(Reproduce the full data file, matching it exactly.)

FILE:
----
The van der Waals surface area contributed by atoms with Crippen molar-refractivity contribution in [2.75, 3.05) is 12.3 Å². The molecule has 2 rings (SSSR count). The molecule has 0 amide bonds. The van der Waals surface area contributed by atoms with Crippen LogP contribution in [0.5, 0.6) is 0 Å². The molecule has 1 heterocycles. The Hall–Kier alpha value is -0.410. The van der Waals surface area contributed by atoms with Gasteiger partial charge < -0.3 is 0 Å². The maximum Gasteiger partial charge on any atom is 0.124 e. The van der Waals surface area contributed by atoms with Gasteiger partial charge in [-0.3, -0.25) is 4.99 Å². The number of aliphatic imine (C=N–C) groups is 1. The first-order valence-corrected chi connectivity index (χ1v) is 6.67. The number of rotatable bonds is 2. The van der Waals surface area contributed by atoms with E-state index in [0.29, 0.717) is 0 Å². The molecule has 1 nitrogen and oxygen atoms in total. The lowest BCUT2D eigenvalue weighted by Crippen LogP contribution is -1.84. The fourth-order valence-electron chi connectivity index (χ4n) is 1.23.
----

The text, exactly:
The van der Waals surface area contributed by atoms with Crippen molar-refractivity contribution in [2.75, 3.05) is 12.3 Å². The molecule has 2 rings (SSSR count). The molecule has 0 amide bonds. The van der Waals surface area contributed by atoms with Crippen LogP contribution in [0.5, 0.6) is 0 Å². The molecule has 1 heterocycles. The Hall–Kier alpha value is -0.410. The van der Waals surface area contributed by atoms with Gasteiger partial charge < -0.3 is 0 Å². The maximum Gasteiger partial charge on any atom is 0.124 e. The van der Waals surface area contributed by atoms with Gasteiger partial charge in [-0.3, -0.25) is 4.99 Å². The number of aliphatic imine (C=N–C) groups is 1. The first-order valence-corrected chi connectivity index (χ1v) is 6.67. The number of rotatable bonds is 2. The van der Waals surface area contributed by atoms with E-state index in [0.29, 0.717) is 0 Å². The molecule has 1 nitrogen and oxygen atoms in total. The lowest BCUT2D eigenvalue weighted by Crippen LogP contribution is -1.84. The fourth-order valence-electron chi connectivity index (χ4n) is 1.23.